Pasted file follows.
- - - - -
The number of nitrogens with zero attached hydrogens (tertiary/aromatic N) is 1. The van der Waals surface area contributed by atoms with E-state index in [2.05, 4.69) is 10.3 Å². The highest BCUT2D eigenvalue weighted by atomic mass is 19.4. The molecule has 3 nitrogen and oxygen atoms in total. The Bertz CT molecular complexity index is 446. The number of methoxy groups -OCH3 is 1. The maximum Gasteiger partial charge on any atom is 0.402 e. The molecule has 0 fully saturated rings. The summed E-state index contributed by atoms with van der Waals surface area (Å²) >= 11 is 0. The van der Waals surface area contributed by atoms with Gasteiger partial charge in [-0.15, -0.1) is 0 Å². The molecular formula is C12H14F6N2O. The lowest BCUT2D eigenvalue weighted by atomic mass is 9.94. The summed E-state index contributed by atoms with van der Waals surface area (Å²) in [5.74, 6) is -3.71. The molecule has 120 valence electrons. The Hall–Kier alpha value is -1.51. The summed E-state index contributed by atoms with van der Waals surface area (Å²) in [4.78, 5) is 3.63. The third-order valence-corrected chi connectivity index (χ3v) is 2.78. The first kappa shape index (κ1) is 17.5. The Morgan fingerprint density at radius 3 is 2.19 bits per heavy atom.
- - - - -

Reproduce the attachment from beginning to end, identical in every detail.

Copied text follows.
The number of nitrogens with zero attached hydrogens (tertiary/aromatic N) is 1. The van der Waals surface area contributed by atoms with E-state index in [2.05, 4.69) is 10.3 Å². The highest BCUT2D eigenvalue weighted by atomic mass is 19.4. The molecule has 3 nitrogen and oxygen atoms in total. The Bertz CT molecular complexity index is 446. The number of methoxy groups -OCH3 is 1. The maximum Gasteiger partial charge on any atom is 0.402 e. The molecule has 0 fully saturated rings. The summed E-state index contributed by atoms with van der Waals surface area (Å²) >= 11 is 0. The van der Waals surface area contributed by atoms with Gasteiger partial charge in [-0.15, -0.1) is 0 Å². The molecular formula is C12H14F6N2O. The lowest BCUT2D eigenvalue weighted by atomic mass is 9.94. The summed E-state index contributed by atoms with van der Waals surface area (Å²) in [5.74, 6) is -3.71. The molecule has 120 valence electrons. The Hall–Kier alpha value is -1.51. The summed E-state index contributed by atoms with van der Waals surface area (Å²) in [4.78, 5) is 3.63. The third-order valence-corrected chi connectivity index (χ3v) is 2.78. The first kappa shape index (κ1) is 17.5. The Morgan fingerprint density at radius 3 is 2.19 bits per heavy atom.